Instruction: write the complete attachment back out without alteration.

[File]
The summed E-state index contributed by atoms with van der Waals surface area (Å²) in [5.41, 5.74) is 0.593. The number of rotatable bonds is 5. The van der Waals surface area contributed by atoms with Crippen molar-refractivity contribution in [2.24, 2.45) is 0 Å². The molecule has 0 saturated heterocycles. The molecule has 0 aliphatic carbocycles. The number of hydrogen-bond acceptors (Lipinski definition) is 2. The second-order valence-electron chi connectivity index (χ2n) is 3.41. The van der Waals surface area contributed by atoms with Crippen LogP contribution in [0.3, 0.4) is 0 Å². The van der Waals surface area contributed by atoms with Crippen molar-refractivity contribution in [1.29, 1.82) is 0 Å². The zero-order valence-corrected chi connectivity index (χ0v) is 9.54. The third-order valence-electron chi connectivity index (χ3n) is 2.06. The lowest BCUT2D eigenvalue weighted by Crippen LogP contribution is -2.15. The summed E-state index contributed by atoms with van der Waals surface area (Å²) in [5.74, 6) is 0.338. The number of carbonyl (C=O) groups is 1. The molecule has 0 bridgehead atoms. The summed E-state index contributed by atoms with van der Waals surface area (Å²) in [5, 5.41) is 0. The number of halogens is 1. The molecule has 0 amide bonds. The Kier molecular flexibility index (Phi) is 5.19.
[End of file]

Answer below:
The summed E-state index contributed by atoms with van der Waals surface area (Å²) in [5.41, 5.74) is 0.593. The number of rotatable bonds is 5. The van der Waals surface area contributed by atoms with Crippen molar-refractivity contribution in [2.24, 2.45) is 0 Å². The molecule has 0 saturated heterocycles. The molecule has 0 aliphatic carbocycles. The number of hydrogen-bond acceptors (Lipinski definition) is 2. The second-order valence-electron chi connectivity index (χ2n) is 3.41. The van der Waals surface area contributed by atoms with Crippen LogP contribution in [0.3, 0.4) is 0 Å². The van der Waals surface area contributed by atoms with Crippen molar-refractivity contribution in [1.29, 1.82) is 0 Å². The zero-order valence-corrected chi connectivity index (χ0v) is 9.54. The third-order valence-electron chi connectivity index (χ3n) is 2.06. The lowest BCUT2D eigenvalue weighted by Crippen LogP contribution is -2.15. The summed E-state index contributed by atoms with van der Waals surface area (Å²) in [5.74, 6) is 0.338. The number of carbonyl (C=O) groups is 1. The molecule has 0 bridgehead atoms. The summed E-state index contributed by atoms with van der Waals surface area (Å²) in [5, 5.41) is 0. The number of halogens is 1. The molecule has 0 amide bonds. The Kier molecular flexibility index (Phi) is 5.19.